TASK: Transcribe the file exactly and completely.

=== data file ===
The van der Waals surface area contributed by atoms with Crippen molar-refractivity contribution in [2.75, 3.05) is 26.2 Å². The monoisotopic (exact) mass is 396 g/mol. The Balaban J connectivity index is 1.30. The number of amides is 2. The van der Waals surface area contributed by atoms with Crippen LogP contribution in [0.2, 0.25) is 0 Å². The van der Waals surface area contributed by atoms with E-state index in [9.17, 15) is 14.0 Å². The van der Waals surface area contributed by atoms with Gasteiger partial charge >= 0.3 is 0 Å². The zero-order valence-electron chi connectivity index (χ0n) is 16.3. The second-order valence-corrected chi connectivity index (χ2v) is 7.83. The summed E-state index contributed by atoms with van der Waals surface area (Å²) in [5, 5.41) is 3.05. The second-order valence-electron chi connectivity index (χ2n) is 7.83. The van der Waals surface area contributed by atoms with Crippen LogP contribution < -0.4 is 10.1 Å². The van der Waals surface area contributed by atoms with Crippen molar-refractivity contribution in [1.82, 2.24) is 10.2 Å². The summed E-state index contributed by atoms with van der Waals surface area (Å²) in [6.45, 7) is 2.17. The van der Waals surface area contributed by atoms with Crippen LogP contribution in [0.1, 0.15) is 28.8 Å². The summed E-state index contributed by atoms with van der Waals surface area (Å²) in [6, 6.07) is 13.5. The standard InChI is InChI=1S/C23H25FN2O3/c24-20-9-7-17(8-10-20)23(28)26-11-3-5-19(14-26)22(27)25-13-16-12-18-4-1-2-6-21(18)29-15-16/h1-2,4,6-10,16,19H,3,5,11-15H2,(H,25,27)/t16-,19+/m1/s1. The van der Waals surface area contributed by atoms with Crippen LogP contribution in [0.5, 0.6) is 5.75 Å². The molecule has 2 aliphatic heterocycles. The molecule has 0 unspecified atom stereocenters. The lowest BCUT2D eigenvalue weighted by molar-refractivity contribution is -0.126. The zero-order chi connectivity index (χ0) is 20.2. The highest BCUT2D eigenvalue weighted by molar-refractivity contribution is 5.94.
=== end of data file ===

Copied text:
The van der Waals surface area contributed by atoms with Crippen molar-refractivity contribution in [2.75, 3.05) is 26.2 Å². The monoisotopic (exact) mass is 396 g/mol. The Balaban J connectivity index is 1.30. The number of amides is 2. The van der Waals surface area contributed by atoms with Crippen LogP contribution in [0.2, 0.25) is 0 Å². The van der Waals surface area contributed by atoms with E-state index in [9.17, 15) is 14.0 Å². The van der Waals surface area contributed by atoms with Gasteiger partial charge >= 0.3 is 0 Å². The zero-order valence-electron chi connectivity index (χ0n) is 16.3. The second-order valence-corrected chi connectivity index (χ2v) is 7.83. The summed E-state index contributed by atoms with van der Waals surface area (Å²) in [5, 5.41) is 3.05. The second-order valence-electron chi connectivity index (χ2n) is 7.83. The van der Waals surface area contributed by atoms with Crippen LogP contribution < -0.4 is 10.1 Å². The van der Waals surface area contributed by atoms with Crippen molar-refractivity contribution in [1.82, 2.24) is 10.2 Å². The summed E-state index contributed by atoms with van der Waals surface area (Å²) in [6.45, 7) is 2.17. The van der Waals surface area contributed by atoms with Crippen LogP contribution in [0.1, 0.15) is 28.8 Å². The summed E-state index contributed by atoms with van der Waals surface area (Å²) in [6, 6.07) is 13.5. The standard InChI is InChI=1S/C23H25FN2O3/c24-20-9-7-17(8-10-20)23(28)26-11-3-5-19(14-26)22(27)25-13-16-12-18-4-1-2-6-21(18)29-15-16/h1-2,4,6-10,16,19H,3,5,11-15H2,(H,25,27)/t16-,19+/m1/s1. The van der Waals surface area contributed by atoms with Crippen LogP contribution in [0.5, 0.6) is 5.75 Å². The molecule has 2 aliphatic heterocycles. The molecule has 0 unspecified atom stereocenters. The lowest BCUT2D eigenvalue weighted by molar-refractivity contribution is -0.126. The zero-order chi connectivity index (χ0) is 20.2. The highest BCUT2D eigenvalue weighted by molar-refractivity contribution is 5.94.